The Cost of Extortion

Timothy L. Coyle
Consultant specializing in housing issues

Whatever some say to justify sky-high fees, design requirements and affordable-housing mandates it’s certain they all do one thing: raise housing costs.  It is said that the fees are necessary to mitigate the impact(s) of new housing on the community.  Yes, but so high?  Moreover, new design requirements locals say are written to conform the development to building and neighborhood standards.  Maybe, but so excessively that they stifle new development?   And, since there is no money for affordable housing why not mandate it and get the builder pay for its production?

These requirements emanate from one source – local government – which reliably insists on some or all of the above be met in order to get the new housing approved.  It rarely matters if there is no nexus between the fees and the alleged “impact” or the design requirements keep changing or that new housing never creates a demand for affordable housing – that need is always there though local governments have done little about it.

All of this has served to make California by far the most expensive place in the nation to build new housing.  Frivolous, unjustifiable fees, for example, can add more than $100,000 to the price of a new home, as do affordable housing mandates, like inclusionary zoning, which do little to increase supply.  And, design requirements are simply pernicious acts of local governments, purposely intended to raise the cost of housing and discourage its development.

But, this all happens before organized labor gets involved.  If they had their way, housing costs would go higher.

Fearing price competition of the private market carpenters, laborers, teamsters and other trades frequently muscle what are called project labor agreements (PLAs) through the city council before the development can be approved.  These PLAs in addition to setting new standards for development, stipulate what wages will be paid to building trades.  And, state and federal law backs them up.  They call it “prevailing wage” law.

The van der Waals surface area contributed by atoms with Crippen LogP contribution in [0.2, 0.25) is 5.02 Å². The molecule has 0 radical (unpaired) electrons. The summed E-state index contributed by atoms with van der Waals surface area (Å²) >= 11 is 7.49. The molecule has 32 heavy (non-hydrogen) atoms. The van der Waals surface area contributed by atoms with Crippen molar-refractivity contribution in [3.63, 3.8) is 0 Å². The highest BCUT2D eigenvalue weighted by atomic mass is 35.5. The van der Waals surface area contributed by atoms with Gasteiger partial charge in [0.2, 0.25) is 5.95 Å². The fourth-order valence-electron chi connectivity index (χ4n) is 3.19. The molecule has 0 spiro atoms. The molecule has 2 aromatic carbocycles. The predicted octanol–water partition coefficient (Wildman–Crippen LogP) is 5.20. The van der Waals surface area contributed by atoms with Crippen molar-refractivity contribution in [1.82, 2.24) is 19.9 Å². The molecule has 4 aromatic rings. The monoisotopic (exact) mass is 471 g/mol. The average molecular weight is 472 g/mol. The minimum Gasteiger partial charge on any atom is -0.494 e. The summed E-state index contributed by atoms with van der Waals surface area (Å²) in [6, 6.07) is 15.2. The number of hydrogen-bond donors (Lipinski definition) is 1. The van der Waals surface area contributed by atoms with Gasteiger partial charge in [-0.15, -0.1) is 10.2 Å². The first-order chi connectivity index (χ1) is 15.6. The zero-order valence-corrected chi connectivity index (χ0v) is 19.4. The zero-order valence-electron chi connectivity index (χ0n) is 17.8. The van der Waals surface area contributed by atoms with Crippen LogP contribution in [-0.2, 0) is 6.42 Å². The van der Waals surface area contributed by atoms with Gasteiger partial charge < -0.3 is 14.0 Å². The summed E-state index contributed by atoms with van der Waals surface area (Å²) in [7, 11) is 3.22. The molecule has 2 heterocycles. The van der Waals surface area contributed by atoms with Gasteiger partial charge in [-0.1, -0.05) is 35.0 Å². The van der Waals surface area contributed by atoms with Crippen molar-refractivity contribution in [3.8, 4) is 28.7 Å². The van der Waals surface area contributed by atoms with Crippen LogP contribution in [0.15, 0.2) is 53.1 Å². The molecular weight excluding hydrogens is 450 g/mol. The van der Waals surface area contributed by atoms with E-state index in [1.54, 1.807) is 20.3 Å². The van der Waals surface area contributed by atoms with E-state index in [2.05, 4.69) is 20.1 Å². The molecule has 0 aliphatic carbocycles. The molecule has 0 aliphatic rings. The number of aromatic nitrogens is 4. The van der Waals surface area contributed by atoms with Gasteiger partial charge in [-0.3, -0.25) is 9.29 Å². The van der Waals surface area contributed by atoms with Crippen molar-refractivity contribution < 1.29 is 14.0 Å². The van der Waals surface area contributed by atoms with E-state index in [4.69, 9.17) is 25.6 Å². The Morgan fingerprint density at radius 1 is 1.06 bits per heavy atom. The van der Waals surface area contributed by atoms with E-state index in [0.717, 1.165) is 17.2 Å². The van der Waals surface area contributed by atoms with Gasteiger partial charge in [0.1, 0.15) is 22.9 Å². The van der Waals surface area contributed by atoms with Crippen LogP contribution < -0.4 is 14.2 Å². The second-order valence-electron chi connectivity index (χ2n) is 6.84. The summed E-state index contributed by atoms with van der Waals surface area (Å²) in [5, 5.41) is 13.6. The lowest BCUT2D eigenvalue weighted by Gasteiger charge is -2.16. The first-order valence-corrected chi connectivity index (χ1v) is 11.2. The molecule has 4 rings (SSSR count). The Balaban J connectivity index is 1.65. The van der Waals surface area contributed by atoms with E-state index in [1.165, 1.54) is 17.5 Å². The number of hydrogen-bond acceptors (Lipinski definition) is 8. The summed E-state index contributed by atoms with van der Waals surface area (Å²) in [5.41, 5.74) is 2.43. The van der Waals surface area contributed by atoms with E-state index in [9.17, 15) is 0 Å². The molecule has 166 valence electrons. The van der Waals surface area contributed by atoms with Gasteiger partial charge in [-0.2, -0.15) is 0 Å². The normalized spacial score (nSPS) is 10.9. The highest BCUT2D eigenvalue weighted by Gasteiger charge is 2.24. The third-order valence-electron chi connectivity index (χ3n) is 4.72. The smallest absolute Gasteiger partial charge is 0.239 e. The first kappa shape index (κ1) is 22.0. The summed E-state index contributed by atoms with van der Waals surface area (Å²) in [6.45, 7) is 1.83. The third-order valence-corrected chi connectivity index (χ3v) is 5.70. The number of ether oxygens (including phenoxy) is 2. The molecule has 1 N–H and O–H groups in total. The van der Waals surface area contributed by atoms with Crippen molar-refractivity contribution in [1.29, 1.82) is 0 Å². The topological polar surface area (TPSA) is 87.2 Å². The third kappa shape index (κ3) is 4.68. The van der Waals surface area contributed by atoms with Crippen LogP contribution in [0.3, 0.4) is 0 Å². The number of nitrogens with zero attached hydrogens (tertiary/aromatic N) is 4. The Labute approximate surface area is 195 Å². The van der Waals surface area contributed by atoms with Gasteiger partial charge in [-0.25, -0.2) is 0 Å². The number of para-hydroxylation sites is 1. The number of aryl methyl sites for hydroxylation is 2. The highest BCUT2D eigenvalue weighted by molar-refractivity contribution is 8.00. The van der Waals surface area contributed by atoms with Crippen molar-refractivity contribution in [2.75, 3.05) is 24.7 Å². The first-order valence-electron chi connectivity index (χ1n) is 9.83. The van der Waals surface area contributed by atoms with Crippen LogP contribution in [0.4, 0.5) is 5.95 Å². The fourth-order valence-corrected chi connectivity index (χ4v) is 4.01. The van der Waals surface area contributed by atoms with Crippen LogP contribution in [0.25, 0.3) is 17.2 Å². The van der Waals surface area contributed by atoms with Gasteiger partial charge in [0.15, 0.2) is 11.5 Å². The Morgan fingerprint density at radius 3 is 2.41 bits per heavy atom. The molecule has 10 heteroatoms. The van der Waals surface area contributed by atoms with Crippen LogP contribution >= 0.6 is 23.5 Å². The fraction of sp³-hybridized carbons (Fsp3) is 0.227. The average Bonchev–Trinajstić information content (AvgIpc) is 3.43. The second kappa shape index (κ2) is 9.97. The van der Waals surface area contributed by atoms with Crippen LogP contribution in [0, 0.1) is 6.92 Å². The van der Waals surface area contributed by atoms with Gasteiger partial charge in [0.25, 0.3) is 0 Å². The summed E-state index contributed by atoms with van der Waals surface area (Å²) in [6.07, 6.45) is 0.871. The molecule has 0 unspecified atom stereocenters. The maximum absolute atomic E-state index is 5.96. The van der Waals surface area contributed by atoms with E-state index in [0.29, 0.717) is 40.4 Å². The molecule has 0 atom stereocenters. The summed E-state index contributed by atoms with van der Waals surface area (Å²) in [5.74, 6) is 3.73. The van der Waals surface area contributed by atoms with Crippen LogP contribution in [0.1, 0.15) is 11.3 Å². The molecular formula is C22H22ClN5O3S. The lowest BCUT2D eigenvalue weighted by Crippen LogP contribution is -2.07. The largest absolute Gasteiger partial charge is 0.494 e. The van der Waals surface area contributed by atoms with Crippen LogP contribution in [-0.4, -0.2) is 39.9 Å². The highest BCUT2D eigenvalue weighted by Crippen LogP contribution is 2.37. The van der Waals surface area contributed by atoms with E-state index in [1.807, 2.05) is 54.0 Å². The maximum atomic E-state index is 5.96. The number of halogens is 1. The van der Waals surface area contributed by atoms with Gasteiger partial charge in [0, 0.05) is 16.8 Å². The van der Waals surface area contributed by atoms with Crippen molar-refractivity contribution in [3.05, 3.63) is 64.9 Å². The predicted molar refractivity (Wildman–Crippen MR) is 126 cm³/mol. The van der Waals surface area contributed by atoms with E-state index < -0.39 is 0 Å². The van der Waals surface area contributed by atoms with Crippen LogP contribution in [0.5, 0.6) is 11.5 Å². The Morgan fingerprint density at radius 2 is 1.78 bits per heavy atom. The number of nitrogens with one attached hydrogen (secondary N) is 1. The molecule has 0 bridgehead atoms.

Normally, privately financed market rate housing has not been subject to prevailing wage requirements but labor is always bucking to change things.  Indeed, a labor-sponsored bill in the state legislature this year would have expanded prevailing wage requirements to cover most of the new market-rate housing produced in California.

Due to the threat, state homebuilders financed a study to analyze the impact of such legislation.  The study showed that hourly labor costs for residential construction statewide would be on average 89 percent higher if builders were required to pay prevailing wage rates for all residential construction projects – an increase of 37 percent in total construction costs or an increase of more than $32 a square foot.

Let’s see.  For a typical new home, this would result in a total construction cost increase of just over $84,000. That takes the state’s median priced home to just north of $633,000, knocking a few more tens of thousands out of affordability.  Is this really worthwhile legislation?  The answer to that question is just a simple “no” and the bill should not proceed.  Just when California needs more housing – particularly for lower and middle income households – this is one special interest to which lawmakers ought to turn the other cheek.

In fact, as a matter of public policy, prevailing wage laws should be repealed.  That’s what President Clinton and Vice President Gore called for back in the 1990’s to help “reinvent government”, making the case that the competitive market ought to apply to organized labor as well as the private trades.  If it was the right thing to do then, it’s more the right thing to do now.

In this climate of unaffordable housing – and crumbling infrastructure – that seems reasonable and fair.

A copy of the study, by Blue Sky Consulting Group, can be obtained by visiting www.mychf.org/uploads/5/1/5/0/51506457/prevailing_wage_20170824.pdf.

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